There is a door in my house – maybe you have one of these too – that cannot be painted. In recent renovations, I had to explain to the workmen that the data on the door is too valuable and must be preserved. You may have guessed that the door in question is where we’ve measured the growth of our children over a dozen years or more.
While this door has nothing to do with learning outcomes, it has a lot to do with data collection. Data collection with toddlers is tricky because you have to chase them around and make them stand still while you make a nick on the door to mark their height. It’s again difficult when they’re teenagers, because they roll their eyes and groan at having to stand up tall and straight next to the door, yet again.
And despite best efforts to ensure that these data collection moments happen at regular intervals to provide best comparisons in growth spurts between siblings, tracking for gender difference and other confounding factors, inevitably the timing is inconsistent and has a negative impact on the researcher’s ability to draw conclusions.
In the same way that I’m curious about my children’s growth, more and more, universities and colleges are interested in measuring the achievement of transferable cognitive skills, such as critical thinking, problem solving and communication. But identifying tools that can accurately measure learning gains is a considerable challenge.
While the Collegiate Learning Assessment is highly validated and uses sophisticated predictive algorithms to track specific strands of critical thinking, the per-student cost is high, the test takes ninety minutes and requires that each student be sitting at a computer with uninterrupted internet access. The Critical Thinking Assessment Test is less expensive, takes only an hour and requires nothing but a pencil, but it only has one iteration, so students taking it for the second time see the very same test. The VALUE Rubrics (Valid Assessment of Learning in Undergraduate Education), developed by the American Association of Colleges and Universities, can be used to assess skills in existing course assignments, but require lengthy consultations with faculty to align learning outcomes to tasks and student work needs to be assessed by graders who have received rigorous training to ensure inter-rater reliability.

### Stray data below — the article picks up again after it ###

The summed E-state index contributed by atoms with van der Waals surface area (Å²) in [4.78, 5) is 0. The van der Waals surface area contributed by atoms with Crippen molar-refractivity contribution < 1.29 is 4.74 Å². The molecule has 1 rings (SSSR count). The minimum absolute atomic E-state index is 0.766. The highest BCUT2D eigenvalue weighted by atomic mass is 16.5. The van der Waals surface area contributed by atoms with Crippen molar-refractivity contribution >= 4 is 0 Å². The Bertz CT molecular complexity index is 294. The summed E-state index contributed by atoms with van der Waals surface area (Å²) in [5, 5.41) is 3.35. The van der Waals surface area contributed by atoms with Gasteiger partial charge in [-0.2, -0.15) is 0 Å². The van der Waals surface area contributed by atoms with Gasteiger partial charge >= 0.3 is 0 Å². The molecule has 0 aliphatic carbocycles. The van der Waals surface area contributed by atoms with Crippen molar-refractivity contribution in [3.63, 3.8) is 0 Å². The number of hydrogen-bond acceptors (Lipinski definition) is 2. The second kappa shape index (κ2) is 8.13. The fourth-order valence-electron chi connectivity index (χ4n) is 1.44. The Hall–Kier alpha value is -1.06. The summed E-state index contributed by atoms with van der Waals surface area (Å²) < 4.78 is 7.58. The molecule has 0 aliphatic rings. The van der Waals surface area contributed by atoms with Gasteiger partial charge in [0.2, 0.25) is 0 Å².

If chasing toddlers to stand them up against the door frame is tough, it is no less difficult to get students to show up and sit a test. Embedding assessment into courses is one way around this. This is not so difficult in first year, when class sizes are large and the number of instructors is small. But upper-year courses tend to be small and it requires a great deal more time to coordinate with a large number of instructors.
And if teenagers are less motivated to stand up against a door and be measured – “Again, mom?!” – upper-year students are more savvy about prioritizing their time and less motivated to put maximum effort into an assessment. As a result, it can look as though learning gains taper off – like slouching teenagers – in upper years, even if they are actually exhibiting remarkable results in critical thinking in some assignments.
From this description of the challenges of data collection, you might conclude that I am not very keen on assessing student achievement. But you would be wrong. In fact, I’m passionate about demonstrating to all stakeholders – students, parents, taxpayers and government – that learners are gaining valuable transferable cognitive skills to enable them to succeed in the labour market and pursue meaningful careers, but also to contribute to society and become engaged citizens and lifelong learners.
In a world where time is money, I’m equally concerned to identify sustainable means of assessing outcomes. We cannot be naive about the challenges of developing cost-effective, valid and reliable methods and motivating students to show up and put in their best effort. But we have to start somewhere and now is the right time to make that investment in figuring this out.
Measuring our children’s growth has been fun, but we’re much more interested in their overall wellbeing once they’ve left the nest. Likewise, measuring learning gains in postsecondary is the first step to correlating with success in the labour market and life, 5, 10 or 20 years out. In order to do this, we need to start collecting data now.
Jill Scott is vice provost, teaching and learning, at Queen’s University.
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